It’s all about that Base, bout that base, No zombies


I MAY have lied earlier when I said I was done with zombie games for a bit. A week or two is a long time and not really scientifcally measureable, so chances are I actually told the truth and I’m not over my sabbatical, but seriously this is my last zombie game for a while.  no takey backys

I got to play a game I’ve had my eye on for a while now and is as hard as something very hard indeed to get your hands on. (air as an e.g.) Dead of Winter.

Dead of winter is the first in a series of games by Plaid Hat, the first one is set in a colony that’s holding out against the zombies in, you guessed it a zombie apocolypse in (bonus points if you guessed it) the Dead of Winter.

It’s a semi co-operative game which with the gamers I play with means not co-operative at all. At all.  Each player starts with a secret (they might be a loner, a traitor, a something else I haven’t seen, I only played one game) and to win they need to complete their objective which may not be in conflict with the overall health of the group.


When I played I was secretly the loner so I had to complete the overall objective which everyone else had to, but when it was complete I had to be the only one alive in my group (no followers). I didn’t win btw we were swamped by Zees mid game


Each player starts with their own little group, a leader and one follower and this may grow as time rolls on. Each of the players have their own party trick, a skill at fighting and scavenging and a number which indicates how tasty they are to zombies. if you wind up in a room with zombies and you have a higher number than your companions they get eaten first. So were dealing with zombies with a descerning palate. (if indeed they have a palate left)

Each turn your group of survivors muck in and try to help the colony survive, this could be by scavenging food, fuel, weapons, building barricades, taking out the trash (it’s true), killing zombies or contributing to a group problem (well the solution to it one hopes)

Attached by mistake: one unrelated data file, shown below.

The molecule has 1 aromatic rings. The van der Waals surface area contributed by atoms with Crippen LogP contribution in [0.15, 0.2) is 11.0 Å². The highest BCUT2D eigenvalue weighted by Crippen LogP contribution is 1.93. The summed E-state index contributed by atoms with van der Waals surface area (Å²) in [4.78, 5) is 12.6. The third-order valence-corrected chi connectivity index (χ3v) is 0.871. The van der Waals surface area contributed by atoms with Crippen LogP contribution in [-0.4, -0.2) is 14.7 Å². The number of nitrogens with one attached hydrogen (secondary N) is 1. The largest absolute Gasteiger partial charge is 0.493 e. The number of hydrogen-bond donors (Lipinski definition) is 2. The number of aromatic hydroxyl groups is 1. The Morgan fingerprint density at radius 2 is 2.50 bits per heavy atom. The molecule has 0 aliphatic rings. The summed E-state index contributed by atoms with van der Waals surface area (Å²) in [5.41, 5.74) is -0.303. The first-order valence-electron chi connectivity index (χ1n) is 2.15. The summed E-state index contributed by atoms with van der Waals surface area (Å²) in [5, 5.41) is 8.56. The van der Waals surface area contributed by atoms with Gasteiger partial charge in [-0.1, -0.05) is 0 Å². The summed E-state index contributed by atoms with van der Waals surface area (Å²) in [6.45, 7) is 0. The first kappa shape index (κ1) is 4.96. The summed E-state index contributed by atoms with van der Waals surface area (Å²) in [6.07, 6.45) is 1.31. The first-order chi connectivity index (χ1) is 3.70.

The game plays a little like Battlestar Galactica insofar as there are bad things that happen every turn and sometimes as a group you have to deal with them, keeping in mind you don’t really know what everyone’s secret agenda is, so there’s a fine level of paranoia throughout.


Also like Battlestar you have a number of resouces (weaknesses) that you have to keep an eye on. Morale being the big one. It this runs to zero it’s game over man and it’s very easy for this to happen. Losing survivors and various dilemas affect it and it’s hard and costly in resources to get it back up.

All in all it’s a BIT like BS with you and your ‘team’ juggling limited resources and rearranging the deckchairs whilst keeping a storm eye for traitors in your midst. It’s brillant.

it captures the feel (I imagine) of a desperate struggle. It starts off easily enough but within a very short time you’re making hard choices and both the time I played it and the game I observed it was rock hard. it was also hugely fun.

I can see why this game sold out so quickly. If you can lay you hands on it before xMas you’re doing well and the manufactures have a lead time of a number of months before a reprint. It’s going to sell again like hotcakes. I find a lot of zombie games, slow and repetitive, not this, this is the business. The model they have for the game is going to be reused. I understand the next themed game is going to be set in space and I can see it working perfectly.

If you can get this game, get it. If you don’t like it I’ll buy it off you

It’s a winner. Now excuse me while I some followers I need to arrange accidents for (evil chuckle)



Be my Guest

As a follow on to an earlier post I’m delighted to have my first guest writer here today.  Harvey O’Brien. A lot of you will know him already, especially if you game in Dublin.  He runs with the South Dublin Gamers and UCDGamesoc.  I had the pleasure of gaming with him a few years back in his house with some of his gaming group (a great bunch of lads) and got to play a couple of games I’d never tried before.  Harvey is a real gentleman and I’m looking forward to saying hi ho at Gaelcon and getting in my gaming revenge early :).  Anyhoe, here what he has to say about a game I never really got my head around….



I love this game…

Dungeon Lords
Designed by Vlaada Chvatil
Publisher: Czech Games Edition
Review by Harvey O’Brien, South Dublin Boardgamers and UCDGamesoc